Someone’s Watching Me arrives on Blu-ray from Shout! Factory taken from a new 2K scan of original 35mm film elements presented in both 1.85:1 and 1.33:1 aspect ratio options on a 50GB disc in AVC encoded 1080p high definition. Which options looks better, in terms of its framing, is really going to come down to personal preference – the 1.33.1 option obviously accurately represents its made for TV roots, while the 1.85.1 reduces some of the excess head room in certain shots and looks more theatrical. Either way, the image quality here is excellent. The picture has a nice amount of natural film grain but very little in the way of actual print damage, it’s quite clean. Detail is very strong, texture and depth as well. Skin tones look great and the color reproduction looks very accurate – no issues there. The image is also free of obvious compression issues and there are no noticeable noise reduction or edge enhancement problems to complain about. This looks great.

    The English language DTS-HD 2.0 Mono track, which comes with optional English subtitles, is of perfectly fine quality. Dialogue is clean, clear and easy to follow and the levels are properly balanced. There are no audible issues with any hiss or distortion. Range is, understandably, limited by the original recording but this is a solid older single-channel mix.

    Extras start off with a new audio commentary with author Amanda Reyes, author of Are You In The House Alone?: A TV Movie Compendium 1964-1999 and host of the Made For TV Mayhem podcast. Reyes knows her stuff and delivers a lot of information in an engaging and entertaining manner. She covers everything from how the film did in the ratings to the different bit part players that pop up in the film to the lead roles to how the movie compares to other made for TV thrillers from around the same time period. There’s also talk, of course, of Carpenter’s direction and script, the score, the camera work and lots more.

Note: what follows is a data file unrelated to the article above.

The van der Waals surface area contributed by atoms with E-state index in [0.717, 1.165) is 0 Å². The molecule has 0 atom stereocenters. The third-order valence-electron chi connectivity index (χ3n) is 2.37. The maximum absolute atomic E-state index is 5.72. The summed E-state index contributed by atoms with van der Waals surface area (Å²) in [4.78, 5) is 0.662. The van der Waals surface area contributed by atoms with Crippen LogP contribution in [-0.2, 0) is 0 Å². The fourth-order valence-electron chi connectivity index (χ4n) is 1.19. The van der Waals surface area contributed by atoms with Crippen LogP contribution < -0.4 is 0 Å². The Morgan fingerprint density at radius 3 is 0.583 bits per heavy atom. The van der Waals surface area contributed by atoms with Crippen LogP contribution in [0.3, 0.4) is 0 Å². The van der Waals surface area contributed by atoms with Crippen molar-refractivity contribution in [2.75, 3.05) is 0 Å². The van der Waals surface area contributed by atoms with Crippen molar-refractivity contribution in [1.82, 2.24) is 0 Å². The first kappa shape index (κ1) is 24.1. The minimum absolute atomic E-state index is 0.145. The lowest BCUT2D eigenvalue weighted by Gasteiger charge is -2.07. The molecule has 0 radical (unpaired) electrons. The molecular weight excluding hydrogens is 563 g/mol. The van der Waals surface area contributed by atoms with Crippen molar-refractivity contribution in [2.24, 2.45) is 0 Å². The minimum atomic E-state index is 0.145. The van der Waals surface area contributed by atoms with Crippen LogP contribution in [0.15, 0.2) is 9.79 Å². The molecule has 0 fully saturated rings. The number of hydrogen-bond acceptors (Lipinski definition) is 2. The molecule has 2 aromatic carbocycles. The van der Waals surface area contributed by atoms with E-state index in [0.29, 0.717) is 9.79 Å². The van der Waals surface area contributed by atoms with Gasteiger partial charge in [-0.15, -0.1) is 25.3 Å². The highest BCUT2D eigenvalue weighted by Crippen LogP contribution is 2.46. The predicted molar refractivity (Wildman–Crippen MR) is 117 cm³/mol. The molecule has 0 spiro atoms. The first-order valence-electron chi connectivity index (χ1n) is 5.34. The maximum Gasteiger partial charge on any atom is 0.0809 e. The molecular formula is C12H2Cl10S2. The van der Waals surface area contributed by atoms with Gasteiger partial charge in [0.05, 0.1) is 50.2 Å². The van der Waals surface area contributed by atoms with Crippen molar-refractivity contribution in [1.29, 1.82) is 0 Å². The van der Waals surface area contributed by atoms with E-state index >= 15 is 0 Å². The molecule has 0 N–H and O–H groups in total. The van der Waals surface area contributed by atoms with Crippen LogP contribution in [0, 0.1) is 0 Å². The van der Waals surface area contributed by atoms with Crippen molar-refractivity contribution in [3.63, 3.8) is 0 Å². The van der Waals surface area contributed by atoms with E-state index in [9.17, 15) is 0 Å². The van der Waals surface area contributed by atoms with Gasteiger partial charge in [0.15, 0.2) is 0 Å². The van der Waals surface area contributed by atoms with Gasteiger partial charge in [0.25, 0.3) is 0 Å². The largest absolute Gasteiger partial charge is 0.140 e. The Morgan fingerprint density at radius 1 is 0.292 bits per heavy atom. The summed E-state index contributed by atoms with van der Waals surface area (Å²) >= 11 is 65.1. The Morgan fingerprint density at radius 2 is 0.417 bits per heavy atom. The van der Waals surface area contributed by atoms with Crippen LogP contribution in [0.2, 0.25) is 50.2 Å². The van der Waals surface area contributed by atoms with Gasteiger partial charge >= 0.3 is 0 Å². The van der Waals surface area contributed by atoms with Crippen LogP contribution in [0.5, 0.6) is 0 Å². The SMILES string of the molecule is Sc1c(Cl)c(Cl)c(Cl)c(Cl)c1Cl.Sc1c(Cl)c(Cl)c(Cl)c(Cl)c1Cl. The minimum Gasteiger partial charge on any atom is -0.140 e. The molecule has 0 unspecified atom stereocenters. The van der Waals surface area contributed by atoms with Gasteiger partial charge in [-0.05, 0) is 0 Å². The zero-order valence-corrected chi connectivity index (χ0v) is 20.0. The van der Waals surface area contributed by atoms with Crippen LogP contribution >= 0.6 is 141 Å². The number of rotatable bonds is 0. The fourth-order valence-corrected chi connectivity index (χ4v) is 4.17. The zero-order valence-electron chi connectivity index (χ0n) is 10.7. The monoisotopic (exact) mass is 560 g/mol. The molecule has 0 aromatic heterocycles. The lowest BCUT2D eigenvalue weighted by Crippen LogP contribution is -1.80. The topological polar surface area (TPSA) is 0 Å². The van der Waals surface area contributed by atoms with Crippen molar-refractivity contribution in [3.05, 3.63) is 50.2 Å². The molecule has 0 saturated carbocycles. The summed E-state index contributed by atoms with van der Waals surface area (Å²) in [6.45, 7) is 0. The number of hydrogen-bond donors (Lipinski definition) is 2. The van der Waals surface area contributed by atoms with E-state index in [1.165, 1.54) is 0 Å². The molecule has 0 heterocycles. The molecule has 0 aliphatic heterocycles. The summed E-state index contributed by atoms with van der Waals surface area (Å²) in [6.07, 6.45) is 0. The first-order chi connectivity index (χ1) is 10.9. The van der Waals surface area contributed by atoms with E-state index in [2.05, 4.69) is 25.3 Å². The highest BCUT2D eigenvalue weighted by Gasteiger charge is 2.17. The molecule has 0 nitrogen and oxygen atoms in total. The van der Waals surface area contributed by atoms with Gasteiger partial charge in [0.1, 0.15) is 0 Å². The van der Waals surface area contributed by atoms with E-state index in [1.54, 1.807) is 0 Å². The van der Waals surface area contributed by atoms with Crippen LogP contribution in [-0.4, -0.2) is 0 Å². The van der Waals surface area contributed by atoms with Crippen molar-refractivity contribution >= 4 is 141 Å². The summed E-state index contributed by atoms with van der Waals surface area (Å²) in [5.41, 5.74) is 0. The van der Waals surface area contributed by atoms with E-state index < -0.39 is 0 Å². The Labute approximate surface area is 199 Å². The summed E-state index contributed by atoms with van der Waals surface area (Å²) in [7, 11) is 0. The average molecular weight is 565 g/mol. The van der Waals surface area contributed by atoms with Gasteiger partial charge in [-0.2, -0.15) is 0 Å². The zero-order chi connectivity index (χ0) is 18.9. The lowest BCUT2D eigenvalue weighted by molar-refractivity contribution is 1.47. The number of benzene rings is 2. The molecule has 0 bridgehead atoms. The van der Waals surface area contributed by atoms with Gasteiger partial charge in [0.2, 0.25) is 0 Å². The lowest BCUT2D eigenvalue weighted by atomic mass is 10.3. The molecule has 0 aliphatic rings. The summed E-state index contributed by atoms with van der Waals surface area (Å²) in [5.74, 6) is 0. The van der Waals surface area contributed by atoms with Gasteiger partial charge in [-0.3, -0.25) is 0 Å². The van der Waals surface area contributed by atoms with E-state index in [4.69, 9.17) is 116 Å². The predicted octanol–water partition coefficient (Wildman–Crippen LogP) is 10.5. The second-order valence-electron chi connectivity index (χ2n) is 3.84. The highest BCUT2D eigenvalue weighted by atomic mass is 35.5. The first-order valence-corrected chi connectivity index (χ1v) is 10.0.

From there, dig into a new interview with Adrienne Barbeau: Looking Back at Someone’s Watching Me that runs just short of eleven-minutes in length. Here the actress talks about how and why she wound up in the role, working with Carpenter on the picture and what she learned from the experience she got from this project. After that, we get Carpenter’s Enforcer, a new ten-minute interview with Charles Cyphers on his career in John Carpenter’s films. He and Carpenter go way back, so there’s talk here about working on Assault on Precinct 13, his work on Halloween, acting in Someone’s Watching Me, his legacy in genre films and more. Also new to this disc is an installment of Horror’s Hallowed Grounds in which we spend seven-minutes poking around the locations that were used for the production as they exist now, comparing and contrasting them to how they look in the film itself. These featurettes are always interesting, this installment is no exception.

    Carried over from the older DVD release is the six-minute John Carpenter: Director Rising featurette, in which Carpenter talks about what inspired the story that turned into the film, casting the picture, writing the picture and more. Rounding out the extras on the disc are an original TV promo for the feature, a still gallery, menus and chapter selection.

    Someone's Watching Me - The Final Word:

    Someone’s Watching Me holds up, a taut Hitchcockian thriller made with a fair bit of style and featuring some strong acting. Shout! Factory has done an excellent job bringing this underrated entry in John Carpenter’s filmography to Blu-ray with a beautiful transfer and a nice selection of extras – highly recommended!

    Click on the images below for full sized Blu-ray screen caps!